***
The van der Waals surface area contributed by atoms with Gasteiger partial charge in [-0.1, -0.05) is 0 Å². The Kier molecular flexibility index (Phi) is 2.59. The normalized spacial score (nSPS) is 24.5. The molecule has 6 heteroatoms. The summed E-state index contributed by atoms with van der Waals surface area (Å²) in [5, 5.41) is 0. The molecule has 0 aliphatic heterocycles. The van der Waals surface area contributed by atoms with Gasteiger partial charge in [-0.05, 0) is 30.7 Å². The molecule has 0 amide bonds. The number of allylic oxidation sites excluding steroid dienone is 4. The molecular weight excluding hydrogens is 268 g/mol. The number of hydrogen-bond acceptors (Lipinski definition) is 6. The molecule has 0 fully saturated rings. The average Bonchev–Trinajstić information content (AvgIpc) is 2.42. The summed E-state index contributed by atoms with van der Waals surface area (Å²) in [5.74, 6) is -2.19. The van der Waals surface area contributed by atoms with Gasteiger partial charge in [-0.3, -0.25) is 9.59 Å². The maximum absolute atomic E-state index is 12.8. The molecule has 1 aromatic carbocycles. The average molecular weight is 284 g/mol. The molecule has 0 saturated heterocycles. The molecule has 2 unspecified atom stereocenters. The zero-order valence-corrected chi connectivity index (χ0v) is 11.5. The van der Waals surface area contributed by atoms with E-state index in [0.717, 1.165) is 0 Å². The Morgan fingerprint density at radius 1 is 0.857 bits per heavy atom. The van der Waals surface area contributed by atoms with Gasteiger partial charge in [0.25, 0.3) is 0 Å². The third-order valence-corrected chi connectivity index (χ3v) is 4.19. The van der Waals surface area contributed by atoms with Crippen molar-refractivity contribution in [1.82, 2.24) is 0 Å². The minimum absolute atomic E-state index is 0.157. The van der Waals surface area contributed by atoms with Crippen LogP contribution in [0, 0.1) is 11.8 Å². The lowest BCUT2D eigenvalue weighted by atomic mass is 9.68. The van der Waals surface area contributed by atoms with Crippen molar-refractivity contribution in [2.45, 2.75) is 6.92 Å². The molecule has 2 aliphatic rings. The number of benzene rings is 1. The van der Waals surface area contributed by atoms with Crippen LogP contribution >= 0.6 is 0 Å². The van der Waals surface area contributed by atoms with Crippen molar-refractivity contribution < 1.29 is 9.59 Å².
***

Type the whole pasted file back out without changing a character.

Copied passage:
The van der Waals surface area contributed by atoms with Gasteiger partial charge in [-0.1, -0.05) is 0 Å². The Kier molecular flexibility index (Phi) is 2.59. The normalized spacial score (nSPS) is 24.5. The molecule has 6 heteroatoms. The summed E-state index contributed by atoms with van der Waals surface area (Å²) in [5, 5.41) is 0. The molecule has 0 aliphatic heterocycles. The van der Waals surface area contributed by atoms with Gasteiger partial charge in [-0.05, 0) is 30.7 Å². The molecule has 0 amide bonds. The number of allylic oxidation sites excluding steroid dienone is 4. The molecular weight excluding hydrogens is 268 g/mol. The number of hydrogen-bond acceptors (Lipinski definition) is 6. The molecule has 0 fully saturated rings. The average Bonchev–Trinajstić information content (AvgIpc) is 2.42. The summed E-state index contributed by atoms with van der Waals surface area (Å²) in [5.74, 6) is -2.19. The van der Waals surface area contributed by atoms with Gasteiger partial charge in [-0.3, -0.25) is 9.59 Å². The maximum absolute atomic E-state index is 12.8. The molecule has 1 aromatic carbocycles. The average molecular weight is 284 g/mol. The molecule has 0 saturated heterocycles. The molecule has 2 unspecified atom stereocenters. The zero-order valence-corrected chi connectivity index (χ0v) is 11.5. The van der Waals surface area contributed by atoms with E-state index in [0.717, 1.165) is 0 Å². The Morgan fingerprint density at radius 1 is 0.857 bits per heavy atom. The van der Waals surface area contributed by atoms with Gasteiger partial charge in [0.25, 0.3) is 0 Å². The third-order valence-corrected chi connectivity index (χ3v) is 4.19. The van der Waals surface area contributed by atoms with Crippen molar-refractivity contribution in [1.82, 2.24) is 0 Å². The minimum absolute atomic E-state index is 0.157. The van der Waals surface area contributed by atoms with Crippen LogP contribution in [0, 0.1) is 11.8 Å². The lowest BCUT2D eigenvalue weighted by atomic mass is 9.68. The van der Waals surface area contributed by atoms with Crippen molar-refractivity contribution in [2.45, 2.75) is 6.92 Å². The molecule has 2 aliphatic rings. The number of benzene rings is 1. The van der Waals surface area contributed by atoms with Crippen LogP contribution >= 0.6 is 0 Å². The van der Waals surface area contributed by atoms with Crippen molar-refractivity contribution < 1.29 is 9.59 Å².